Can weighted blankets fight Insomnia?

weighted blankets fro Insomnia


Weighted blankets are most commonly used for those with autism or sensory processing disorder, but more and more often today they are being used for those with sleeping disorders, like insomnia, restless leg syndrome or people who would simply like to improve their sleep overall.


The calming effect of a weighted blanket can create a more comfortable environment for falling asleep.

This is done by imitating the feeling of being swaddled tightly in bed. The swaddling effect is a close physical connection, providing a sense of warmth and safety, making it easier for the body to relax.

A Study from Journal of Sleep Medicine & Disorders  found that a weighted blanket helped those with insomnia sleep better, due to them feeling more relaxed and settled at bedtime.


Psychology Today recently published an article in response to a radio interview being conducted in the USA regarding the benefits of weighted blankets and how it could help fight insomnia. The Psychologist talking on the subject,  Dr.John Cline, Ph.D, is a licensed psychologist, fellow of the American Academy of Sleep Medicine, and diplomate of the American Board of Sleep Medicine. He is on the professional staffs of the Sleep Disorders Centers of Connecticut; Behavioral Health Consultants, LLC; and Metta Consulting, LLC.

He referred to the study conducted in 2015 in Sweden where they used blankets that were commercially available and had previously been used with elderly individuals living in nursing homes and with patients who had autism spectrum disorders. The weighted blankets could be used with another quilt either over or under them. 

Like our PrettySpecial 100% full cotton blankets, the study blankets were not thick and did not provide much additional warmth. The blankets were tested in three different weights: 6 kg, 8 kg, or 10 kg. Participants were allowed to choose their preferred weight and the most commonly chosen was the 8 kg version.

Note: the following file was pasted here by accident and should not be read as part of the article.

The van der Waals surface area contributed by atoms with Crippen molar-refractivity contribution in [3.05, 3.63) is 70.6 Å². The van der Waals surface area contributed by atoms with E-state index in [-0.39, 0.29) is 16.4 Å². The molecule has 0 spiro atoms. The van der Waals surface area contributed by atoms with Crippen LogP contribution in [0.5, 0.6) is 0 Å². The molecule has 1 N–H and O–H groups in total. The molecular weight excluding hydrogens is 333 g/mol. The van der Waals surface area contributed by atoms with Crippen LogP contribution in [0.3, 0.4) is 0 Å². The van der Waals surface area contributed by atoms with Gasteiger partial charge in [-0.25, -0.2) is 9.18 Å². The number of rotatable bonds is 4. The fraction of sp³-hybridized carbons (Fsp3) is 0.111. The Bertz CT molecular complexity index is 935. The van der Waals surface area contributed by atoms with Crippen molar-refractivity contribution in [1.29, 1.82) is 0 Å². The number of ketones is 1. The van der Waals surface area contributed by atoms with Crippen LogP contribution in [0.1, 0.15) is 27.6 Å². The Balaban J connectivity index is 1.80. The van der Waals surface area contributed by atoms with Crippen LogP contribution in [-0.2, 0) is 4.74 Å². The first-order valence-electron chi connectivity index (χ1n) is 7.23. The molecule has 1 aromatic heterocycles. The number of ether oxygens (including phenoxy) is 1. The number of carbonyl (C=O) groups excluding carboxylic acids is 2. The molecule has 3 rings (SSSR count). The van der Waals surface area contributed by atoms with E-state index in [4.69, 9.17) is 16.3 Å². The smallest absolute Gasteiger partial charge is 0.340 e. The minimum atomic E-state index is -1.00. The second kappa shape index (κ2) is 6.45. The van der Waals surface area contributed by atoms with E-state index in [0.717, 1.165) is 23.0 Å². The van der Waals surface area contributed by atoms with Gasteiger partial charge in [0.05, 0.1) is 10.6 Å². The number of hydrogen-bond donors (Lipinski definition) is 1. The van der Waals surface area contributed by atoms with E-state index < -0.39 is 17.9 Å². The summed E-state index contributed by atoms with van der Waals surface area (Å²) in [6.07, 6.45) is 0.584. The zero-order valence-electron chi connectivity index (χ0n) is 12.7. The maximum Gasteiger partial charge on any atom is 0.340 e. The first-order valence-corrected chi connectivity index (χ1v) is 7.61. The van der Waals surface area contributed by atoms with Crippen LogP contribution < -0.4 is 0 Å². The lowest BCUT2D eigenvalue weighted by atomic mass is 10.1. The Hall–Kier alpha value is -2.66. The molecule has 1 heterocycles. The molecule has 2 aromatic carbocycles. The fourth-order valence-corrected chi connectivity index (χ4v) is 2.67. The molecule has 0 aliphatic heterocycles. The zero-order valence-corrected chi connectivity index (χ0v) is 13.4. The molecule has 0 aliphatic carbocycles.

Participants had to have an existing complaint of chronic insomnia. If they were taking sleep medication immediately prior to the study they could keep taking it throughout. People with recent onset insomnia, sleep apnea, untreated metabolic disorders, and high blood pressure were excluded. 

There were 31 participants, including 20 women and 11 men. The study was conducted with participants sleeping in their usual setting. There was a week-long pre-test baseline period, a two-week period of nightly use of the weighted blanket, and then a one-week post-test period in their normal setting but without use of the weighted blanket.


The results were quite interesting in that, on average, length of sleep was significantly increased by the use of the weighted blanket. Additionally, movement during the night was reduced with the blanket – see our recent article on RLS.

For participants already using sleeping medication, the time to fall asleep and time spent in bed were reduced when using the blanket. Sleep time was reduced and activity level was increased during the post-test period when the blankets were no longer used. 


For the 20 participants who liked using the blanket: 


1. Wakefulness during the night was reduced and total sleep time was increased. 

2. Quality of sleep was judged to be better when using the weighted blanket. 

3. In general, the blankets had a positive effect on sleep for participants with chronic insomnia, especially when they enjoyed using the blanket and if they were already taking sleeping medication. 


In conclusion it was found that weighted blankets were effective in promoting quality and quantity of sleep for participants with mild to moderate insomnia who had some excessive daytime sleepiness. Thus, these blankets could be beneficial in patients with general insomnia and mild sleep problems. Physiological arousal may be reduced by the effectiveness of deep touch pressure and consistent sensory input, as provided by the weighted blanket, which facilitates relaxation into sleep. 

This was seen in a reduction in nocturnal movement of participants while using the blankets. It is important to note that not everyone liked using the blankets. The mid-weight blanket was most often chosen by participants, and the positive effects only occurred while the blankets were used and not after usage had stopped. Weighted blankets may indeed be an effective, complementary, non-pharmacological intervention for patients with chronic insomnia.


If you think a PrettySpecial weighted blanket is the right choice for you and would like to try one, please feel free to contact us here.

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